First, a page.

1. Mrs. Flattery,
    You wrote: "I've always said doing first person requires you to have a lifetime of memories to draw from that don't actually exist, and one must be able to do so at a moment's notice."

    Now, this is true, especially at a three hour supper. But, a few things to remember...

    1) Be yourself - your own personality. Not some textbook-type Victorian woman, but yourself.
    2) I've read your postings (and more) for a while now - - - - you know your stuff! Give yourself a bit more credit than you do!
    3) Remember, even at a three hour meal, you will not be speaking for three hours. And, I'm assuming that you will not be speaking to the entire group at once, but at individual tables, so many stories can be re-told.
    4) When at the farm and not at the suppers just speak on current (Civil War era) events. I mean, how often do you speak of the past 30 years in your modern life? That would be the same in 1863, would it not? You probably would not be talking to people about 1857 if it's 1863. Stick with your era.

    I hope this helped you. I envy your occupation - you are living what many of us dream about.
    Good luck!!

  2. Ugh, I just wrote out a long reply Ken and blogger ate it. I will try and sum it up.
    #1- check.
    #2- Thank you, but the more I do this the more I realize I know NADA lol.
    #3- No, there are not several tables. There is usally around 4 interpreters and 12 or so guests all around one big table.
    #4- We do try and stick to current events, both in our own personal lives and what is going on in the news at the time. However, I always have to answer questions. Some of these visitors ask things like "How long does it take you to get to church?" To find this, first I have to pick where I attend. I am portraying a Universalist, who attended the First Universalist Church of Akron until it broke up in 1853, and didn't reform until the 1870's. As of right now I am trying to see if there was another option for me in 1861 or if I am just not currently atteneding. As for when I was, I had to locate exactly where it was, and determine the milage (10). Now I have to figure out would I be able to get there by train (check rail lines for that date), if so, whats the cost of passage? How long of a trip? (Find train schedules) If by carriage, how long would that trip take? Etc etc. etc. I know it seems like I'm going overboard, but that's how these suppers go. We have returning visitors every year, some who like to trip us up in front of other guests. Not fun. As a side note, the church I would have atteneded was the site of a women's rights convention in 1851, where Sorjourner Truth gave her "Aint I A Woman? speech. I would have been 18 at the time, and am considering talking about it like I was a live witness. More research required...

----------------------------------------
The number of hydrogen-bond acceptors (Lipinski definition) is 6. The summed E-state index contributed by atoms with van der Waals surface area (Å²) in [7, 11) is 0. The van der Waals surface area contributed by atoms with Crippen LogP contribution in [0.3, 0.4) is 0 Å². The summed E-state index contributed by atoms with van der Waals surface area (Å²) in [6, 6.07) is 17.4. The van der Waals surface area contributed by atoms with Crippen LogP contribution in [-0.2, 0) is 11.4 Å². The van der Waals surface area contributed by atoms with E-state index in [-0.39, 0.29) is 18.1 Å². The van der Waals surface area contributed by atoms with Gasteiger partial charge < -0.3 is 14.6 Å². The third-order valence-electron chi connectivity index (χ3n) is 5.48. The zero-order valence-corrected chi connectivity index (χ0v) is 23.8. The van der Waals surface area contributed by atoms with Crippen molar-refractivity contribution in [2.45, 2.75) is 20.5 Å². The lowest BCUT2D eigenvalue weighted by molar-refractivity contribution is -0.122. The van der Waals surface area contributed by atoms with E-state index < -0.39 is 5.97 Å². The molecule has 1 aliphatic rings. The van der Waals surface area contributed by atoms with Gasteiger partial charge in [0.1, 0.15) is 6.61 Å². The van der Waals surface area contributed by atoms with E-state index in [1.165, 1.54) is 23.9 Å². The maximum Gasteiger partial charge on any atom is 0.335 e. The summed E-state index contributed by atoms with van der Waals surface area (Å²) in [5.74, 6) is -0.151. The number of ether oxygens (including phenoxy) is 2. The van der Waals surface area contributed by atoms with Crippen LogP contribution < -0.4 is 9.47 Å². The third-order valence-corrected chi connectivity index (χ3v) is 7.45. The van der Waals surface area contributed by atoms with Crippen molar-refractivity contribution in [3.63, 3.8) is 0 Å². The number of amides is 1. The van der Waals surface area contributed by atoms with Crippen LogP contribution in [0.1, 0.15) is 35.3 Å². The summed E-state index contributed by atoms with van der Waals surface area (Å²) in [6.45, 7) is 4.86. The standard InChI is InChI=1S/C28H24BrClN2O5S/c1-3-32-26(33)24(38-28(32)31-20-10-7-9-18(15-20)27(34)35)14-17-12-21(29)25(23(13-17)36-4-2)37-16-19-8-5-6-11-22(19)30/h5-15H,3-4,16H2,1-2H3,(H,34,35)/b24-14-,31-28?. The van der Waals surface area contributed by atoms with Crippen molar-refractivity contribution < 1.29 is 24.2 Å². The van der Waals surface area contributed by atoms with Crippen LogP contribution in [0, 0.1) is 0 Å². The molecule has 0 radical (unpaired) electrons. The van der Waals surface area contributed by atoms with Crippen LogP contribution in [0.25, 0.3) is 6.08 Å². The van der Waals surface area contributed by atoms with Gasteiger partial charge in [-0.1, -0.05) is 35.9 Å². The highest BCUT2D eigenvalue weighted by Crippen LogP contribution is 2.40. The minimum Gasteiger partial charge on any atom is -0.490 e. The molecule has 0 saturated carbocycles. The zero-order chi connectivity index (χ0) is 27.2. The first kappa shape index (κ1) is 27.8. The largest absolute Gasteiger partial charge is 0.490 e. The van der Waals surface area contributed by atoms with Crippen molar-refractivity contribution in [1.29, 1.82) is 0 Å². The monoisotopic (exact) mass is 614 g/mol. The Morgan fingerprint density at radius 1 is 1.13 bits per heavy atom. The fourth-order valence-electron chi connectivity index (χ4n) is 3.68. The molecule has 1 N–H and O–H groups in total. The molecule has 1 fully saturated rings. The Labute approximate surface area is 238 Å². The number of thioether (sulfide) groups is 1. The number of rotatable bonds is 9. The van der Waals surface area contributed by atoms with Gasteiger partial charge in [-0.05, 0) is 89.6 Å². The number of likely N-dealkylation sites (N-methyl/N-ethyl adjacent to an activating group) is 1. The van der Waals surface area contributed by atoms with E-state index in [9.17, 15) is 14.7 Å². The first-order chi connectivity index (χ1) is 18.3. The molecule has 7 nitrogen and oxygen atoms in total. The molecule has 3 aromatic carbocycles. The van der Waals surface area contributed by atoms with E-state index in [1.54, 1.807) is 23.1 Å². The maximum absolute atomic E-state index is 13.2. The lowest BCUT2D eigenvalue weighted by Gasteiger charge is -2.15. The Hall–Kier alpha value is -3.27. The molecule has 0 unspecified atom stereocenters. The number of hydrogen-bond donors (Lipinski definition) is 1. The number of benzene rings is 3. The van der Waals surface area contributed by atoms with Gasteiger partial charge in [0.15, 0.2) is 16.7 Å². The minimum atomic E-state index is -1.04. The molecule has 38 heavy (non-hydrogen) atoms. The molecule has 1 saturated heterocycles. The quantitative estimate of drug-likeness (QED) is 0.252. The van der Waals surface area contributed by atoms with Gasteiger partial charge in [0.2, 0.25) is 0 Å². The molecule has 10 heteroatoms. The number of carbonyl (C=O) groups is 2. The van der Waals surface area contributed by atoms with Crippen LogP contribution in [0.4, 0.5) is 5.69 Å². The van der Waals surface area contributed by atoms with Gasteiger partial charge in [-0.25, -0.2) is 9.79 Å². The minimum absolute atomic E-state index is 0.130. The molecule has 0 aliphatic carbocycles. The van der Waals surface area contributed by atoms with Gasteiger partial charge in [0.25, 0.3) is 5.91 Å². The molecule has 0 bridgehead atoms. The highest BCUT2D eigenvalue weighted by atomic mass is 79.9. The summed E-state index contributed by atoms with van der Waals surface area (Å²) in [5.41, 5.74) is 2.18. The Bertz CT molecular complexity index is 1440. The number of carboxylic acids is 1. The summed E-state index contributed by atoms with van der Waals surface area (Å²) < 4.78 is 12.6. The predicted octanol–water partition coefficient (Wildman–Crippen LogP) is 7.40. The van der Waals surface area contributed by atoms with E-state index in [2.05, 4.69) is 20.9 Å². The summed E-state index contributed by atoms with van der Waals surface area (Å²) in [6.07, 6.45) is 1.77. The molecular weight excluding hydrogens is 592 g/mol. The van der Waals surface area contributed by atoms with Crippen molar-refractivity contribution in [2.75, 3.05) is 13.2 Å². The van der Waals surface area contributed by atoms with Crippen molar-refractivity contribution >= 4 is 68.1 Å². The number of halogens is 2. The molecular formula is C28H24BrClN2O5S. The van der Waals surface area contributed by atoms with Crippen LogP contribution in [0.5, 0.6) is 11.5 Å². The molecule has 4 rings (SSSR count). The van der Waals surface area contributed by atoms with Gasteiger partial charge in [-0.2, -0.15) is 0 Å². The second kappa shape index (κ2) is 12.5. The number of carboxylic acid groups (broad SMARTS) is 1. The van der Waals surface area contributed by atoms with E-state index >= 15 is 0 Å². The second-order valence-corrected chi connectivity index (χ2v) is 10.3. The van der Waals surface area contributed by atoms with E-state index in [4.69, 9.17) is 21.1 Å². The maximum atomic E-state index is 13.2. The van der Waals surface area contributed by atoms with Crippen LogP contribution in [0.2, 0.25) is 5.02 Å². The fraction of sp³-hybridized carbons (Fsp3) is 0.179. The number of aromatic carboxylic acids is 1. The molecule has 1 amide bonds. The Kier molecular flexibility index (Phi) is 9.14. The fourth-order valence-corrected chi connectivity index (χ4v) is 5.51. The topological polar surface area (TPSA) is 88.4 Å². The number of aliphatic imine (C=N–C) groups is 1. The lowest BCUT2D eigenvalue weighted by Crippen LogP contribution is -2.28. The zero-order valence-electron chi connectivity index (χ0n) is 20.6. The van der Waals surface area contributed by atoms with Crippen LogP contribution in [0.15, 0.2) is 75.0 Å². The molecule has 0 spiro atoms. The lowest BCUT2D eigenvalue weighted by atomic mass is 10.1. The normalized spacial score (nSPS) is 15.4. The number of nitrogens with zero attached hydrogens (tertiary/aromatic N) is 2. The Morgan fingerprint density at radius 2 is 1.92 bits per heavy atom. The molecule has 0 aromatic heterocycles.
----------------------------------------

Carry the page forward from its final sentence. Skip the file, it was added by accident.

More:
3. If you need any long distance help, I am here for you. Having worked closely with you, I know you, and what you are capable of doing, and have no doubt that you will be terriffic. Even if I can't spell.

  4. woooooo!! I've been a total blog slacker, and just found your history blog last night.

    Of course, I'm in. :D

    If I'm ever over in you're neck of the woods, I'm inviting myself to one of these dinners! (I have my reenacting dress stored somewhere...wonder if it would fit thanks to the miraculous things they could do with corsets in those days?)